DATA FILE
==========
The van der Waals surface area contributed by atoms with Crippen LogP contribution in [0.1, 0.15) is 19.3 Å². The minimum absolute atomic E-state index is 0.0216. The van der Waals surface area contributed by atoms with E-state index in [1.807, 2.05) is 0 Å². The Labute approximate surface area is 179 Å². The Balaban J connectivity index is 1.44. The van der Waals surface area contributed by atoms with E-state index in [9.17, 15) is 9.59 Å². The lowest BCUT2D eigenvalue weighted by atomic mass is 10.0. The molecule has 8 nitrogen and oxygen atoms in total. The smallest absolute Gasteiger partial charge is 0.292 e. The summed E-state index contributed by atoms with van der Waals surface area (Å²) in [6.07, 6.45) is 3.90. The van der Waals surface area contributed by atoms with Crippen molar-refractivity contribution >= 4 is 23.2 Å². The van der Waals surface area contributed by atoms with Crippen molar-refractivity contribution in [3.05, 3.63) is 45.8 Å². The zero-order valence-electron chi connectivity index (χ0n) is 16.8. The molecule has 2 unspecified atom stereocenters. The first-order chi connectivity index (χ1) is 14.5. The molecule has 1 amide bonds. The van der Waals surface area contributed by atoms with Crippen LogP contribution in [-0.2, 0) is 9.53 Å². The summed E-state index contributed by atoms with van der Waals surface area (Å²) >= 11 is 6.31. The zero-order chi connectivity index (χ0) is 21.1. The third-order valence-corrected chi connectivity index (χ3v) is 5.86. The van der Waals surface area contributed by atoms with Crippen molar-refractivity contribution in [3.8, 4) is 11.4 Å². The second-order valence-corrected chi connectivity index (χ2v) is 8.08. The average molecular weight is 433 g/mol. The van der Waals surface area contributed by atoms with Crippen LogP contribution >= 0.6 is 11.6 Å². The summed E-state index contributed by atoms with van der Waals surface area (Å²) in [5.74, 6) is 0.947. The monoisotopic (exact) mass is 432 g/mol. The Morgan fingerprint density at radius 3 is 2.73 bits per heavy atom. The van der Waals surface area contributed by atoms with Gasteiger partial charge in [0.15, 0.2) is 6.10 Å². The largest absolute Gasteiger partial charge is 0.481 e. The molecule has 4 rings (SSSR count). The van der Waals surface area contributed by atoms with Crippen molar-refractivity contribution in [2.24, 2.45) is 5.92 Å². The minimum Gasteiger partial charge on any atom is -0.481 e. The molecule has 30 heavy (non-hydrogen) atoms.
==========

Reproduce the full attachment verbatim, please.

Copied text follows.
The van der Waals surface area contributed by atoms with Crippen LogP contribution in [0.1, 0.15) is 19.3 Å². The minimum absolute atomic E-state index is 0.0216. The van der Waals surface area contributed by atoms with E-state index in [1.807, 2.05) is 0 Å². The Labute approximate surface area is 179 Å². The Balaban J connectivity index is 1.44. The van der Waals surface area contributed by atoms with E-state index in [9.17, 15) is 9.59 Å². The lowest BCUT2D eigenvalue weighted by atomic mass is 10.0. The molecule has 8 nitrogen and oxygen atoms in total. The smallest absolute Gasteiger partial charge is 0.292 e. The summed E-state index contributed by atoms with van der Waals surface area (Å²) in [6.07, 6.45) is 3.90. The van der Waals surface area contributed by atoms with Crippen molar-refractivity contribution >= 4 is 23.2 Å². The van der Waals surface area contributed by atoms with Crippen molar-refractivity contribution in [3.05, 3.63) is 45.8 Å². The zero-order valence-electron chi connectivity index (χ0n) is 16.8. The molecule has 2 unspecified atom stereocenters. The first-order chi connectivity index (χ1) is 14.5. The molecule has 1 amide bonds. The van der Waals surface area contributed by atoms with Crippen LogP contribution in [-0.2, 0) is 9.53 Å². The summed E-state index contributed by atoms with van der Waals surface area (Å²) >= 11 is 6.31. The zero-order chi connectivity index (χ0) is 21.1. The third-order valence-corrected chi connectivity index (χ3v) is 5.86. The van der Waals surface area contributed by atoms with Crippen molar-refractivity contribution in [3.8, 4) is 11.4 Å². The second-order valence-corrected chi connectivity index (χ2v) is 8.08. The average molecular weight is 433 g/mol. The van der Waals surface area contributed by atoms with Crippen LogP contribution >= 0.6 is 11.6 Å². The summed E-state index contributed by atoms with van der Waals surface area (Å²) in [5.74, 6) is 0.947. The monoisotopic (exact) mass is 432 g/mol. The Morgan fingerprint density at radius 3 is 2.73 bits per heavy atom. The van der Waals surface area contributed by atoms with Gasteiger partial charge in [0.15, 0.2) is 6.10 Å². The largest absolute Gasteiger partial charge is 0.481 e. The molecule has 4 rings (SSSR count). The van der Waals surface area contributed by atoms with Crippen molar-refractivity contribution in [2.24, 2.45) is 5.92 Å². The minimum Gasteiger partial charge on any atom is -0.481 e. The molecule has 30 heavy (non-hydrogen) atoms.